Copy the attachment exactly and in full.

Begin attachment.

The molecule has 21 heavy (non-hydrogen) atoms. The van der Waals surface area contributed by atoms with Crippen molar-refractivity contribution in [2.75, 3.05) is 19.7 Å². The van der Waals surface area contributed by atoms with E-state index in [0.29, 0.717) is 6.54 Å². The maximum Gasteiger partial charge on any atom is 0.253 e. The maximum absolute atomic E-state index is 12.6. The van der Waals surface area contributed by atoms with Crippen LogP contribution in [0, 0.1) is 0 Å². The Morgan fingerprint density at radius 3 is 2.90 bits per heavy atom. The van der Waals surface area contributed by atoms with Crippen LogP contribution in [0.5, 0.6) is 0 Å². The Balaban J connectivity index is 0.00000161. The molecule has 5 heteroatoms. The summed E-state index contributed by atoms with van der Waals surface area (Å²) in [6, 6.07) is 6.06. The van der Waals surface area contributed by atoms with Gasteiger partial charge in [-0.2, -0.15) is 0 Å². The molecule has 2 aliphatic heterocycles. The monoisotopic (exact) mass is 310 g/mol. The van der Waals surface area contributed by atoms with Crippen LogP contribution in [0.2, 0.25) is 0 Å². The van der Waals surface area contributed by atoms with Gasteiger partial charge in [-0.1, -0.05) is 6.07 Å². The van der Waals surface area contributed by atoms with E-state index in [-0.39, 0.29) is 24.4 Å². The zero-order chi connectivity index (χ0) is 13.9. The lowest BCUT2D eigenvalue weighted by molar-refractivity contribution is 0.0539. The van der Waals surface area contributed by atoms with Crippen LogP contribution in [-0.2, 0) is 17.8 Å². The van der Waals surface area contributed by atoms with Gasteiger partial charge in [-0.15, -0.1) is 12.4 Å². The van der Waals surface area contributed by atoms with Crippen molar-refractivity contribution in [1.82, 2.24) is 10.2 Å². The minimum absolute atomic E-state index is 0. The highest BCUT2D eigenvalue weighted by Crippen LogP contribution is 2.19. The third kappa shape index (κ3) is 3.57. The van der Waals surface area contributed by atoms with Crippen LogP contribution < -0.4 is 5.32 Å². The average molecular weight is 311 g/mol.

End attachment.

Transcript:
The molecule has 21 heavy (non-hydrogen) atoms. The van der Waals surface area contributed by atoms with Crippen molar-refractivity contribution in [2.75, 3.05) is 19.7 Å². The van der Waals surface area contributed by atoms with E-state index in [0.29, 0.717) is 6.54 Å². The maximum Gasteiger partial charge on any atom is 0.253 e. The maximum absolute atomic E-state index is 12.6. The van der Waals surface area contributed by atoms with Crippen LogP contribution in [0, 0.1) is 0 Å². The Morgan fingerprint density at radius 3 is 2.90 bits per heavy atom. The van der Waals surface area contributed by atoms with Crippen LogP contribution in [0.5, 0.6) is 0 Å². The Balaban J connectivity index is 0.00000161. The molecule has 5 heteroatoms. The summed E-state index contributed by atoms with van der Waals surface area (Å²) in [6, 6.07) is 6.06. The van der Waals surface area contributed by atoms with Gasteiger partial charge in [-0.2, -0.15) is 0 Å². The molecule has 2 aliphatic heterocycles. The monoisotopic (exact) mass is 310 g/mol. The van der Waals surface area contributed by atoms with Crippen LogP contribution in [0.2, 0.25) is 0 Å². The van der Waals surface area contributed by atoms with Gasteiger partial charge in [-0.1, -0.05) is 6.07 Å². The van der Waals surface area contributed by atoms with E-state index in [-0.39, 0.29) is 24.4 Å². The zero-order chi connectivity index (χ0) is 13.9. The lowest BCUT2D eigenvalue weighted by molar-refractivity contribution is 0.0539. The van der Waals surface area contributed by atoms with Crippen LogP contribution in [-0.2, 0) is 17.8 Å². The van der Waals surface area contributed by atoms with Gasteiger partial charge in [-0.15, -0.1) is 12.4 Å². The van der Waals surface area contributed by atoms with Crippen molar-refractivity contribution in [1.82, 2.24) is 10.2 Å². The minimum absolute atomic E-state index is 0. The highest BCUT2D eigenvalue weighted by Crippen LogP contribution is 2.19. The third kappa shape index (κ3) is 3.57. The van der Waals surface area contributed by atoms with Crippen LogP contribution < -0.4 is 5.32 Å². The average molecular weight is 311 g/mol.